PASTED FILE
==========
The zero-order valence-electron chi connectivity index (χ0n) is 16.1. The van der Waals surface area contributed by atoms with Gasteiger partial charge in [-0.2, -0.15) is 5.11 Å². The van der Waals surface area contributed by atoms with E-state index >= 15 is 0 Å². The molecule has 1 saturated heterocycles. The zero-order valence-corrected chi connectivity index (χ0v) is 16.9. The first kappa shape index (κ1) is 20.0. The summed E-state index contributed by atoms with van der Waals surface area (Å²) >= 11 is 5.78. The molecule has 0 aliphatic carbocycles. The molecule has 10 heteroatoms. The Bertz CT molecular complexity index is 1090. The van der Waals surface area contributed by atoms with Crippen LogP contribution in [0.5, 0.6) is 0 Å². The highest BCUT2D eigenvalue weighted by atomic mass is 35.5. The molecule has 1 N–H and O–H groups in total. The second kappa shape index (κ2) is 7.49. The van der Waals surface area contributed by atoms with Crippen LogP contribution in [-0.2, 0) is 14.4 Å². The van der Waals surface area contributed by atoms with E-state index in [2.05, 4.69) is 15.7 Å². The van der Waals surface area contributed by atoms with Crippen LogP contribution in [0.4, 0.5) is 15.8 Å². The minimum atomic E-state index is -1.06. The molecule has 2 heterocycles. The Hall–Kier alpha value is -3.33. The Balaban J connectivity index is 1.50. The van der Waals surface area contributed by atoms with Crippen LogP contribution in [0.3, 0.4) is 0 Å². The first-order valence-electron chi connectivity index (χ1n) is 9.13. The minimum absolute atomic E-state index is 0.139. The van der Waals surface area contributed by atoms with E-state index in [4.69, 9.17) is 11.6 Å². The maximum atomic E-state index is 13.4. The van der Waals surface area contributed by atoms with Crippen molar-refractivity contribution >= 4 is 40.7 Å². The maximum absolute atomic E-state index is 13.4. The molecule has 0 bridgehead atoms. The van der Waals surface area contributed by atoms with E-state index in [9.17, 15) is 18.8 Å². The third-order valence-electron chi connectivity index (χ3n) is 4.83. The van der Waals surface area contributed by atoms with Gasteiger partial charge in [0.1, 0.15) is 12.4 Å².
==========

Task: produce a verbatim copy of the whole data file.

The zero-order valence-electron chi connectivity index (χ0n) is 16.1. The van der Waals surface area contributed by atoms with Gasteiger partial charge in [-0.2, -0.15) is 5.11 Å². The van der Waals surface area contributed by atoms with E-state index >= 15 is 0 Å². The molecule has 1 saturated heterocycles. The zero-order valence-corrected chi connectivity index (χ0v) is 16.9. The first kappa shape index (κ1) is 20.0. The summed E-state index contributed by atoms with van der Waals surface area (Å²) >= 11 is 5.78. The molecule has 0 aliphatic carbocycles. The molecule has 10 heteroatoms. The Bertz CT molecular complexity index is 1090. The van der Waals surface area contributed by atoms with Crippen LogP contribution in [0.5, 0.6) is 0 Å². The highest BCUT2D eigenvalue weighted by atomic mass is 35.5. The molecule has 1 N–H and O–H groups in total. The second kappa shape index (κ2) is 7.49. The van der Waals surface area contributed by atoms with Crippen LogP contribution in [-0.2, 0) is 14.4 Å². The van der Waals surface area contributed by atoms with E-state index in [2.05, 4.69) is 15.7 Å². The van der Waals surface area contributed by atoms with Crippen LogP contribution in [0.4, 0.5) is 15.8 Å². The minimum atomic E-state index is -1.06. The molecule has 2 heterocycles. The Hall–Kier alpha value is -3.33. The Balaban J connectivity index is 1.50. The van der Waals surface area contributed by atoms with Crippen LogP contribution in [0.3, 0.4) is 0 Å². The first-order valence-electron chi connectivity index (χ1n) is 9.13. The minimum absolute atomic E-state index is 0.139. The van der Waals surface area contributed by atoms with E-state index in [4.69, 9.17) is 11.6 Å². The maximum atomic E-state index is 13.4. The van der Waals surface area contributed by atoms with Crippen molar-refractivity contribution >= 4 is 40.7 Å². The maximum absolute atomic E-state index is 13.4. The molecule has 0 bridgehead atoms. The van der Waals surface area contributed by atoms with E-state index in [9.17, 15) is 18.8 Å². The third-order valence-electron chi connectivity index (χ3n) is 4.83. The van der Waals surface area contributed by atoms with Gasteiger partial charge in [0.1, 0.15) is 12.4 Å².